The Kindness of Strangers

There is a common kindness among travelers, particularly those who have been at it for a number of years, that emanates from the inside out.  You can see it in their faces and the way they walk, you can hear it in their voices when they speak to each other.  I’m not referring to the weekend warriors or the pop-in comfort campers, though they too have a certain merit and charm.  The travelers I’m referring to are those who abstain from hurry and therefore always have time for conversation.  They are the people who can harvest from a single “hello,” hours of quiet dialogue marked by long pauses and far-off gazes.  They are those who celebrate their survival stories and offer them readily to budding enthusiasts (like Jon and myself) to save us the struggle.  There’s never a sense of, “we went through it, so you ought to.”  Instead, it’s more like, “we went through it, so you don’t have to.”  There’s no jockeying for position or staking of claims; when another rig is set up in the best site of the campground, there’s a silent, selfless joy in the fact that someone else got there first.  You won’t often hear a word spoken with a competitive tongue or engaging in haughty attempts to “one-up” another when it comes to tank capacity, square footage or fuel economy, even though these are commonly broached topics.  You will however, become privy to the universal understanding that these vessels are second homes, not hobbies, and therefore warrant a greater degree of respect and reverence.

As we accumulated days on the road, I began to examine where this kindness comes from.  It has something to do with time, or at least the perception of time.  In my case for example, despite living a life that I am madly in love with, I am more often than not tempted by the seductive illusion of time scarcity.  There is never enough.  It goes too fast, or too slow.  Time expands when I’m awaiting something exciting and shrinks when I’m doing that something.  As a result, I generally operate in one of two modes: planning for the next big step or reflecting on the one that came before.  Sure, I enjoy fleeting moments of relishing in the now, but these moments must be carefully designed and are largely reserved for special occasions.  What I am discovering on this trip is, when you don’t have a schedule and you’re free to decide how you invest (rather than spend) your time, all of this scarcity falls away and you’re left with a greater reserve of generosity and kindness.  This begs the question, how do you tap into that reserve when you do have a schedule to follow or when you are exposed to frequent, regular reminders of time passing?  How do you resist the feeling of time scarcity when you have responsibilities and relationships that require tending to?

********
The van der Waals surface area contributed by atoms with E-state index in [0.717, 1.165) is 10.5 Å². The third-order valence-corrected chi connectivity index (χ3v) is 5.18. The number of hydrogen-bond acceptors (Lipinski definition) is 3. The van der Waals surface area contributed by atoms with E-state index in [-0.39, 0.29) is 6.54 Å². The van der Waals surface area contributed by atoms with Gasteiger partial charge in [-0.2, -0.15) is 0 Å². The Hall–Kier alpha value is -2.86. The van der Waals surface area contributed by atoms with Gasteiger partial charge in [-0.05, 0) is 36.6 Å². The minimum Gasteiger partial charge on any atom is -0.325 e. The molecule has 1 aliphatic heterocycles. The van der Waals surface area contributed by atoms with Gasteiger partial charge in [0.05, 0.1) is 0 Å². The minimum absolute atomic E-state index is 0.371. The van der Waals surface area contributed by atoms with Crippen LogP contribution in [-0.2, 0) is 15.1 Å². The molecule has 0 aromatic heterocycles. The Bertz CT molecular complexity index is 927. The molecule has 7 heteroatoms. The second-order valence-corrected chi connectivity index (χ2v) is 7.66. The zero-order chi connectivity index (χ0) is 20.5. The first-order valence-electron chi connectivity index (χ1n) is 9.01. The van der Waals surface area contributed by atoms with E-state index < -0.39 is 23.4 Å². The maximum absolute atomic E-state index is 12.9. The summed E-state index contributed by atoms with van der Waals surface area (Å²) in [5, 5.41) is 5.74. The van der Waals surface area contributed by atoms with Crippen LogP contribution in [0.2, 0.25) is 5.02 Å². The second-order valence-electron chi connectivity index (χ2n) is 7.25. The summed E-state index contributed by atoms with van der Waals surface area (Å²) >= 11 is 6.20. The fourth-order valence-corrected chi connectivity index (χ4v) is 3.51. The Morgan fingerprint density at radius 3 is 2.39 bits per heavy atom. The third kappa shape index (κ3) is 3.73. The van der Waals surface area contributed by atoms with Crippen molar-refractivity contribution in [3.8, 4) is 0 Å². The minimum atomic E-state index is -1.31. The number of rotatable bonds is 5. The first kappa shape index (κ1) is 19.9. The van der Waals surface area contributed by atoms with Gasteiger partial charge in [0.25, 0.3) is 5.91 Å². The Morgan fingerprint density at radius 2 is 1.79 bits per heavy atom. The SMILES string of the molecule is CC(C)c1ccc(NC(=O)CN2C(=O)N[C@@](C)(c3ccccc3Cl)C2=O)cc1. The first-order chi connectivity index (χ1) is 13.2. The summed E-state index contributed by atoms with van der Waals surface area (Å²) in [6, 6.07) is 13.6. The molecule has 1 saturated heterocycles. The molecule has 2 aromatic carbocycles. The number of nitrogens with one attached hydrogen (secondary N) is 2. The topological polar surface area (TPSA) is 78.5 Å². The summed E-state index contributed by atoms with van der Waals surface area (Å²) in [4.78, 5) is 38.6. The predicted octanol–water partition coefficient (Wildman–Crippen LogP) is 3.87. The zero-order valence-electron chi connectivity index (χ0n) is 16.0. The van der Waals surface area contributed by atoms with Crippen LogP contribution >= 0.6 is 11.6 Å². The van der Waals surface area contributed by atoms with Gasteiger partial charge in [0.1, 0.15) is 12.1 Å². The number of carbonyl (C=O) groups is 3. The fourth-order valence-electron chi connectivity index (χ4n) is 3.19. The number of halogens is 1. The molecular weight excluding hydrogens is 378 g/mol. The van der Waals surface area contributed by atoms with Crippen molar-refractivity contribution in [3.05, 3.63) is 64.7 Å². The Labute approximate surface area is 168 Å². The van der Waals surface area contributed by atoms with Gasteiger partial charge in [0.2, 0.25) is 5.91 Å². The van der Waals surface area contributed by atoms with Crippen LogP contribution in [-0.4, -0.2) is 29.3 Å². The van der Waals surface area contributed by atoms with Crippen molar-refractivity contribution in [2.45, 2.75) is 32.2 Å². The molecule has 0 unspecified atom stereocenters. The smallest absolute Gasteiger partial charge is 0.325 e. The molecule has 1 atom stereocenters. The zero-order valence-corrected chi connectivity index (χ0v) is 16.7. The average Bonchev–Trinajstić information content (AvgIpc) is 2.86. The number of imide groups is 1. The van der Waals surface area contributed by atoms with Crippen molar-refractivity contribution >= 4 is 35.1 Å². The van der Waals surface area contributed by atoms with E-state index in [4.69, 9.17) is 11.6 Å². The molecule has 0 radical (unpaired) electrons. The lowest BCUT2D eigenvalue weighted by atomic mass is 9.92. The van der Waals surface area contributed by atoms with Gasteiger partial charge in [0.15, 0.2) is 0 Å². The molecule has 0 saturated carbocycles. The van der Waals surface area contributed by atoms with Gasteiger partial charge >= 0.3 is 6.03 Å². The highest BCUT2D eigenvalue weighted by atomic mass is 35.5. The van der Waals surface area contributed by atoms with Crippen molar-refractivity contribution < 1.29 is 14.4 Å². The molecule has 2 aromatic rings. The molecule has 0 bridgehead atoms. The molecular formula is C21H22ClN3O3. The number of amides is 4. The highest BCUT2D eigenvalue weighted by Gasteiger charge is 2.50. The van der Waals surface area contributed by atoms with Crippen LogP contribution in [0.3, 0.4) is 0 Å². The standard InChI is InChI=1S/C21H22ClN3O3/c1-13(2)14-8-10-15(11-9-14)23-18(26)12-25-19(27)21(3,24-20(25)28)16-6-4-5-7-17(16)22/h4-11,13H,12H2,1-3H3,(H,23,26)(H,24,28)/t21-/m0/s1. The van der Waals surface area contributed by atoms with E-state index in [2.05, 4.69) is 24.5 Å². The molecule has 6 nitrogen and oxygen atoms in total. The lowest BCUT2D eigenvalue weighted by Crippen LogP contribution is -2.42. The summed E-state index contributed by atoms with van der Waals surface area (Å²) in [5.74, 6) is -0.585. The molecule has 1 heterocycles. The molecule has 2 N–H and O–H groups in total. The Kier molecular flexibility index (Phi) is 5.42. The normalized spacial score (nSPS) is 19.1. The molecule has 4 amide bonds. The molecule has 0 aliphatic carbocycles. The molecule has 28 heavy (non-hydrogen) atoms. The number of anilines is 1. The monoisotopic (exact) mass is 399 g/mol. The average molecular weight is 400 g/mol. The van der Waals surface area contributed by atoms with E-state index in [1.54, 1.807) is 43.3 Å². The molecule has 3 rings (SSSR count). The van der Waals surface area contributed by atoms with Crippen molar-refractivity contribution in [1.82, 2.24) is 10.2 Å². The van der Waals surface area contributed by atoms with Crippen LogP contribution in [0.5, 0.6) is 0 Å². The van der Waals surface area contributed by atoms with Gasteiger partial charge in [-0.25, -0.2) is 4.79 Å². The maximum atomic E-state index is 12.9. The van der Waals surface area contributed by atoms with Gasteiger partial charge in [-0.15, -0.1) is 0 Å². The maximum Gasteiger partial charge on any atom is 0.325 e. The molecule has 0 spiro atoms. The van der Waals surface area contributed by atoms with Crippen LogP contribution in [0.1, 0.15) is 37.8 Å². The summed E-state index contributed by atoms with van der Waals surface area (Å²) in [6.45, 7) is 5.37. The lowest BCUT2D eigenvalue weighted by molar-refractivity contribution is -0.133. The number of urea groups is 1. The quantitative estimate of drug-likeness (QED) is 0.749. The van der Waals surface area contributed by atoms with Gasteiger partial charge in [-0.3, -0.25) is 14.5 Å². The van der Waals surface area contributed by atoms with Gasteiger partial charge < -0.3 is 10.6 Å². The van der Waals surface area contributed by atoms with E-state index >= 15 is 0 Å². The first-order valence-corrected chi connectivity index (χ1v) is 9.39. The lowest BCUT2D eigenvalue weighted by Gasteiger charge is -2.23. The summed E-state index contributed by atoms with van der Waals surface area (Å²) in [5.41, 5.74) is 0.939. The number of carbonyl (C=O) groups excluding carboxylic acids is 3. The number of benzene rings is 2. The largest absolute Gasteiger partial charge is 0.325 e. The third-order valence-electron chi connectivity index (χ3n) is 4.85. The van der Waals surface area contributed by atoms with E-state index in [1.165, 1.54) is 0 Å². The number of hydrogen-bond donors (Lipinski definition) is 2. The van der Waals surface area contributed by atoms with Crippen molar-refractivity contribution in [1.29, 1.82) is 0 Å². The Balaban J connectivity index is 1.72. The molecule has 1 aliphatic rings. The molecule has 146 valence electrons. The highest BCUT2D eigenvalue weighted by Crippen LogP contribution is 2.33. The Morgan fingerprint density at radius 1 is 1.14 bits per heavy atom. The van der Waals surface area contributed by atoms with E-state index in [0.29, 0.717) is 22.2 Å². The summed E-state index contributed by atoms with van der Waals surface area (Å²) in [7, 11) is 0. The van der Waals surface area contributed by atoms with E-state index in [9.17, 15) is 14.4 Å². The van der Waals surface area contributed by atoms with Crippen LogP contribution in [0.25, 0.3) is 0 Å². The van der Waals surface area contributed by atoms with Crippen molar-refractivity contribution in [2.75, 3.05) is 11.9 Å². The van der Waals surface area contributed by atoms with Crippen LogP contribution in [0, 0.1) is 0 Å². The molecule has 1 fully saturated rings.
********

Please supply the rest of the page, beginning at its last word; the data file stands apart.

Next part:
I suppose in some ways, questions like these are the motivation behind “Soul Traveled.”  What started as a blog title has evolved into a sort of mantra for our trip.  We want this time to be about discovery and getting curious.  We have a loosely defined structure for the places we want to go and the things we want to see, but the trip is more about simply being wherever we are - whether on a mountain top in awestruck silence or in the laundromat completing utilitarian tasks.  We want to find a way to bring “soul” into the everyday experience and eventually carry that wisdom with us when we return to a more stationary lifestyle.  Such wisdom might include how to elude the black hole of time scarcity…but before I get too far off topic, let’s bring it back to the kindness of strangers.

As far as I can tell, unless we are just very lucky, the absence of time constraints (real or perceived) might be the primary condition to which the kindness of these strangers can be attributed.  In it’s place develops an admiration of time and its natural progression.  Rather than trying to fit as much as possible into a single hour of the day, it becomes more appealing to watch how the light changes 108 different times in that hour.  Where it was once common to dine after dark and light the night, it is preferred to surrender to the natural rhythm of sunrise and sunset.